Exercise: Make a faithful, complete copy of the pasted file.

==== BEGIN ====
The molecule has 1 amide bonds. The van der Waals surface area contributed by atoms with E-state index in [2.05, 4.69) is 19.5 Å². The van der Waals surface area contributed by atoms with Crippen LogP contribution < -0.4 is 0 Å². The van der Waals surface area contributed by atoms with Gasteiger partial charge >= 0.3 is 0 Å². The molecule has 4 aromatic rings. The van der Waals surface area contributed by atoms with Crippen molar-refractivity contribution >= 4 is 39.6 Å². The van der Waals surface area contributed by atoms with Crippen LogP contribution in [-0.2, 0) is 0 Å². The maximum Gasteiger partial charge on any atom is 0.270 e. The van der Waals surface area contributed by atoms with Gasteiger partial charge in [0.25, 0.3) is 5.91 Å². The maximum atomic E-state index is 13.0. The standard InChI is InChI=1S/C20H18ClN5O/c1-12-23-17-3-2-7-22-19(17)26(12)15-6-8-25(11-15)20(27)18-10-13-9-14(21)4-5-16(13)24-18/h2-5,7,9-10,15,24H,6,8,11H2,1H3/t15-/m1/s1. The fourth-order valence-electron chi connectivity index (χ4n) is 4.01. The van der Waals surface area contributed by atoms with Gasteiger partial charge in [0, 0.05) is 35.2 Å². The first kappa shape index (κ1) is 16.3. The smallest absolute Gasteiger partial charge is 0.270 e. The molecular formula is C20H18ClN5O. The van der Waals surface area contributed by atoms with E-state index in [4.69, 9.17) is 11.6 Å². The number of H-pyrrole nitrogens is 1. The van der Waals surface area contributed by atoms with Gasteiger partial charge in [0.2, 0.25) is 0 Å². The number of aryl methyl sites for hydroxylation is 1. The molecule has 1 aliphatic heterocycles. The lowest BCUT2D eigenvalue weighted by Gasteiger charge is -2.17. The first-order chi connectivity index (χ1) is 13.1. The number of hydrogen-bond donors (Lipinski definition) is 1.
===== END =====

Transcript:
The molecule has 1 amide bonds. The van der Waals surface area contributed by atoms with E-state index in [2.05, 4.69) is 19.5 Å². The van der Waals surface area contributed by atoms with Crippen LogP contribution < -0.4 is 0 Å². The van der Waals surface area contributed by atoms with Gasteiger partial charge >= 0.3 is 0 Å². The molecule has 4 aromatic rings. The van der Waals surface area contributed by atoms with Crippen molar-refractivity contribution >= 4 is 39.6 Å². The van der Waals surface area contributed by atoms with Crippen LogP contribution in [-0.2, 0) is 0 Å². The maximum Gasteiger partial charge on any atom is 0.270 e. The van der Waals surface area contributed by atoms with Gasteiger partial charge in [0.25, 0.3) is 5.91 Å². The maximum atomic E-state index is 13.0. The standard InChI is InChI=1S/C20H18ClN5O/c1-12-23-17-3-2-7-22-19(17)26(12)15-6-8-25(11-15)20(27)18-10-13-9-14(21)4-5-16(13)24-18/h2-5,7,9-10,15,24H,6,8,11H2,1H3/t15-/m1/s1. The fourth-order valence-electron chi connectivity index (χ4n) is 4.01. The van der Waals surface area contributed by atoms with Gasteiger partial charge in [0, 0.05) is 35.2 Å². The first kappa shape index (κ1) is 16.3. The smallest absolute Gasteiger partial charge is 0.270 e. The molecular formula is C20H18ClN5O. The van der Waals surface area contributed by atoms with E-state index in [4.69, 9.17) is 11.6 Å². The number of H-pyrrole nitrogens is 1. The van der Waals surface area contributed by atoms with Gasteiger partial charge in [0.2, 0.25) is 0 Å². The number of aryl methyl sites for hydroxylation is 1. The molecule has 1 aliphatic heterocycles. The lowest BCUT2D eigenvalue weighted by Gasteiger charge is -2.17. The first-order chi connectivity index (χ1) is 13.1. The number of hydrogen-bond donors (Lipinski definition) is 1.